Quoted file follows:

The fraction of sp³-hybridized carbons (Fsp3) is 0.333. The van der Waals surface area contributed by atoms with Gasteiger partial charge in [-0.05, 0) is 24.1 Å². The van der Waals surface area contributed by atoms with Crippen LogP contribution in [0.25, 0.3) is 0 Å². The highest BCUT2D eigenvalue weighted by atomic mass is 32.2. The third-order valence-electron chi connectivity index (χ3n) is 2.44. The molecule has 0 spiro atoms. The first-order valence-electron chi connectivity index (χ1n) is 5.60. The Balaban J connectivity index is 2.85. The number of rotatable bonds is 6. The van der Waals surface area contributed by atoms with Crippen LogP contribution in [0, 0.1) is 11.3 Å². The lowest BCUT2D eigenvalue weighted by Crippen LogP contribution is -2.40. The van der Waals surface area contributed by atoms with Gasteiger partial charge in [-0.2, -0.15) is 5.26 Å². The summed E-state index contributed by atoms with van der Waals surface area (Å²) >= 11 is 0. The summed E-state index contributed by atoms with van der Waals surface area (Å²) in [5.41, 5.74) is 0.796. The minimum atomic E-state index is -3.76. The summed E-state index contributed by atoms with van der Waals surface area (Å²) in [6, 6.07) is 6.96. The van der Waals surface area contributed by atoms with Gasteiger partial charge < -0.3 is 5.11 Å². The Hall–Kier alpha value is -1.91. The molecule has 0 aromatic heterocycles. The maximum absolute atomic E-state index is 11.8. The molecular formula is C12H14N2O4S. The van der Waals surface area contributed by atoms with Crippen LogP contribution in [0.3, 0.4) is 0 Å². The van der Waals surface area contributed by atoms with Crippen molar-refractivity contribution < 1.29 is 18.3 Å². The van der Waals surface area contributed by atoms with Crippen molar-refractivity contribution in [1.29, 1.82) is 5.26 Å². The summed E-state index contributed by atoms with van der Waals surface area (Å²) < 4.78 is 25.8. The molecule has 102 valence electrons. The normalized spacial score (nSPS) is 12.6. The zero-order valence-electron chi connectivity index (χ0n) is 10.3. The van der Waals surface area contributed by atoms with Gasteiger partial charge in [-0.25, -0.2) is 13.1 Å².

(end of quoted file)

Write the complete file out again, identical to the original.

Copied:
The fraction of sp³-hybridized carbons (Fsp3) is 0.333. The van der Waals surface area contributed by atoms with Gasteiger partial charge in [-0.05, 0) is 24.1 Å². The van der Waals surface area contributed by atoms with Crippen LogP contribution in [0.25, 0.3) is 0 Å². The highest BCUT2D eigenvalue weighted by atomic mass is 32.2. The third-order valence-electron chi connectivity index (χ3n) is 2.44. The molecule has 0 spiro atoms. The first-order valence-electron chi connectivity index (χ1n) is 5.60. The Balaban J connectivity index is 2.85. The number of rotatable bonds is 6. The van der Waals surface area contributed by atoms with Crippen LogP contribution in [0, 0.1) is 11.3 Å². The lowest BCUT2D eigenvalue weighted by Crippen LogP contribution is -2.40. The van der Waals surface area contributed by atoms with Gasteiger partial charge in [-0.2, -0.15) is 5.26 Å². The summed E-state index contributed by atoms with van der Waals surface area (Å²) >= 11 is 0. The summed E-state index contributed by atoms with van der Waals surface area (Å²) in [5.41, 5.74) is 0.796. The minimum atomic E-state index is -3.76. The summed E-state index contributed by atoms with van der Waals surface area (Å²) in [6, 6.07) is 6.96. The van der Waals surface area contributed by atoms with Gasteiger partial charge < -0.3 is 5.11 Å². The Hall–Kier alpha value is -1.91. The molecule has 0 aromatic heterocycles. The maximum absolute atomic E-state index is 11.8. The molecular formula is C12H14N2O4S. The van der Waals surface area contributed by atoms with Crippen LogP contribution in [0.3, 0.4) is 0 Å². The van der Waals surface area contributed by atoms with Crippen molar-refractivity contribution < 1.29 is 18.3 Å². The van der Waals surface area contributed by atoms with Crippen molar-refractivity contribution in [1.29, 1.82) is 5.26 Å². The summed E-state index contributed by atoms with van der Waals surface area (Å²) < 4.78 is 25.8. The molecule has 102 valence electrons. The normalized spacial score (nSPS) is 12.6. The zero-order valence-electron chi connectivity index (χ0n) is 10.3. The van der Waals surface area contributed by atoms with Gasteiger partial charge in [-0.25, -0.2) is 13.1 Å².